If I were a Christian Fundamentalist, there would be no Rapture for me. I would be left behind to face the Apocalypse. I can accept that. I’ve been living in Hell for more than a year now. What’s a few more years of that? I can deal with it. In the end, I’d burn in eternal Hell-fire…along with practically all of my fellow human beings. After all, the Fundamentalists believe that they, and only they, will be allowed to enter the Kingdom of Heaven. That, alone, makes Heaven seem like a lousy neighborhood. I’d rather not live anywhere near the likes of such sanctimonious hypocrites as Jerry Falwell, Pat Robertson, James Dobson, Benny Hinn, Fred Phelps, Jimmy Swaggart, Oral Roberts…(my, my, my...the list is long).

If I were a Wiccan, Baha’i, Sikh, Konko-Kyo, Shinto or Sufi...well...I have NO idea what my eternal future may be. I simply don’t know enough about their beliefs to understand what may or may not befall me. I hope they’re not predicting something awful for me.

If I were a Buddhist, I’d probably be a saner, calmer, more enlightened type. Alas, I’m far from being an enlightened soul…therefore, my future shall remain a mystery.

If I were an Atheist I would simply disappear.

But, you see, I’m none of these…

* * *

(to be continued)

Sunday, July 09, 2006

Tweaking Lyrics

Some thirty years ago, Stephen Stills sang: “If you can’t be with the one you love…love the one you’re with.”

Time has a way of changing one’s perspective. While I was apt to agree with Mr. Stills three decades ago (and, on occasion, followed his advice), the lyric no longer holds much appeal. Today I’m inclined to sing: “If you can’t be with the one you love…love the life you live.”

She raised the bar high, Amazing Woman did. I was in my 50’s before I met the woman with the unique attributes of heart, mind and soul that led me to forsake all others. Fifty years is a lot of living. I wouldn’t even venture a guess as to how many women I’ve met over that span. Thousands, certainly. She raised the bar high, indeed.

Just how adroit IS Cupid, anyway? One extraordinary arrow in 50 years. What are the odds that a second such arrow would find its mark any time soon? Slim chance, I’d say.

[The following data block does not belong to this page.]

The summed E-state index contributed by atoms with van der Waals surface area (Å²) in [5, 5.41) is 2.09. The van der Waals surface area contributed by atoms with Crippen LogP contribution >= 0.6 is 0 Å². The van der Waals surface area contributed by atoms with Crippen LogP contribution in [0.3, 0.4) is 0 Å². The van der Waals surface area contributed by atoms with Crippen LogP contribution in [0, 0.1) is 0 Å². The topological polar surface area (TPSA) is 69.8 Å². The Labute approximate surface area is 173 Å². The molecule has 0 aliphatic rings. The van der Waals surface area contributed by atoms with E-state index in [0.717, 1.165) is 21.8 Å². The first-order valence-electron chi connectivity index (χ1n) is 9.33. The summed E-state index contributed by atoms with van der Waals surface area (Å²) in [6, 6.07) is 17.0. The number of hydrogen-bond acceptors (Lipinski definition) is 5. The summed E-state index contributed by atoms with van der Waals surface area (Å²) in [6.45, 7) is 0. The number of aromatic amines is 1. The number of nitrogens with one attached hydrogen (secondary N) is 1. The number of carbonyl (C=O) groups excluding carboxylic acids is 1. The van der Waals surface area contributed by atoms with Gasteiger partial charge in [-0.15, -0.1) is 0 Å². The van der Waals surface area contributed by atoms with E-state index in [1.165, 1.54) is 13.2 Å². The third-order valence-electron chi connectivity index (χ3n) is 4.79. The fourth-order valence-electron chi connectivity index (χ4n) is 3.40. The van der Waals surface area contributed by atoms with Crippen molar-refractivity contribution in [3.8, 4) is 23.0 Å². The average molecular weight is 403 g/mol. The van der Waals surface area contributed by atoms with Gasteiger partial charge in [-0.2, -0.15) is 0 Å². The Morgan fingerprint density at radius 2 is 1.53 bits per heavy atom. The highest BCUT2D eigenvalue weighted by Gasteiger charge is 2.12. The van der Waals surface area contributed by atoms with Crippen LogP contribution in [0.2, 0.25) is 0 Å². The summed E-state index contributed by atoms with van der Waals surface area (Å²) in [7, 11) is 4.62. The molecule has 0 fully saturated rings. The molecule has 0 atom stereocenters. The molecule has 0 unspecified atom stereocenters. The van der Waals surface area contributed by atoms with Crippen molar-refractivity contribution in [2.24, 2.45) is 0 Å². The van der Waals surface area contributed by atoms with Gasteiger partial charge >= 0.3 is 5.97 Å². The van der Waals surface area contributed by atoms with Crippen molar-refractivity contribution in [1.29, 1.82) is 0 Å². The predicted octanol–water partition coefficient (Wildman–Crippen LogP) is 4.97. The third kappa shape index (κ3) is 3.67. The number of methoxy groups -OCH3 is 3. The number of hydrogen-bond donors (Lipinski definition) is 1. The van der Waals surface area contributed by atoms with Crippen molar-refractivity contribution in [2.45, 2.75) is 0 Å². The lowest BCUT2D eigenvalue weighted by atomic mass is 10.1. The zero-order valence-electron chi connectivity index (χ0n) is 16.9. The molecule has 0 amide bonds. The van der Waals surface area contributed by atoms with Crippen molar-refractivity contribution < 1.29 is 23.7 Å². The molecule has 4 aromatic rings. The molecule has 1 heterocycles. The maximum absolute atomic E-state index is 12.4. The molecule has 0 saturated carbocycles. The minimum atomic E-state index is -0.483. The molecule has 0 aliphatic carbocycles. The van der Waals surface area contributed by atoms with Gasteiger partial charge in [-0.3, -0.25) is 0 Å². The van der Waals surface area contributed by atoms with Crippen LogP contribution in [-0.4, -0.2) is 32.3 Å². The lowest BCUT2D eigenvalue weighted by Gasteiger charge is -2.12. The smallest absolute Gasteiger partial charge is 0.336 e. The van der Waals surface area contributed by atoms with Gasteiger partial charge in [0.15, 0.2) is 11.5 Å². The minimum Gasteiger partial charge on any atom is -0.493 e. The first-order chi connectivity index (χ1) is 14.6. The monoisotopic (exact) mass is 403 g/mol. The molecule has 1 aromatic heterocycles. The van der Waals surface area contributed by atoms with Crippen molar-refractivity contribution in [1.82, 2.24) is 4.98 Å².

I don’t have another 50 years. In fact, I don’t have much time left at all. The hourglass is draining towards empty. I can’t afford to waste the years allotted me (at least, I hope there are still years left to me). So, if I can’t be with the one I love…I’ll simply love the life I live.

I’ve resolved to live my dreams. While I’ll always hold that true love and intimacy are the most precious blessings that life can offer, living one’s dreams comes a close second. I don’t regret the fact that I’ve pursued love as life’s highest calling (sacrificing a great many dreams in the process). At least I know I tried. By trying, I’ve learned what I want and need. Never mind that the pursuit has left me broken and somewhat embittered. I tried. I’ll continue trying but, again, what are the odds that I’ll find true love someday? Not good.

It’s time to chase dreams.

* * *

Living one’s dreams is truly a rare happenstance. The vast majority of humanity simply struggles to survive, to somehow eke out a living. I am decidedly privileged to even have the opportunity. I am humbled by my good fortune. It is, without a doubt, a matter of pure luck to be born into privileged circumstance, to be favored by Fortune, to have the freedom and means to chase dreams. It would be hubris to think otherwise. I mean to make the best of it.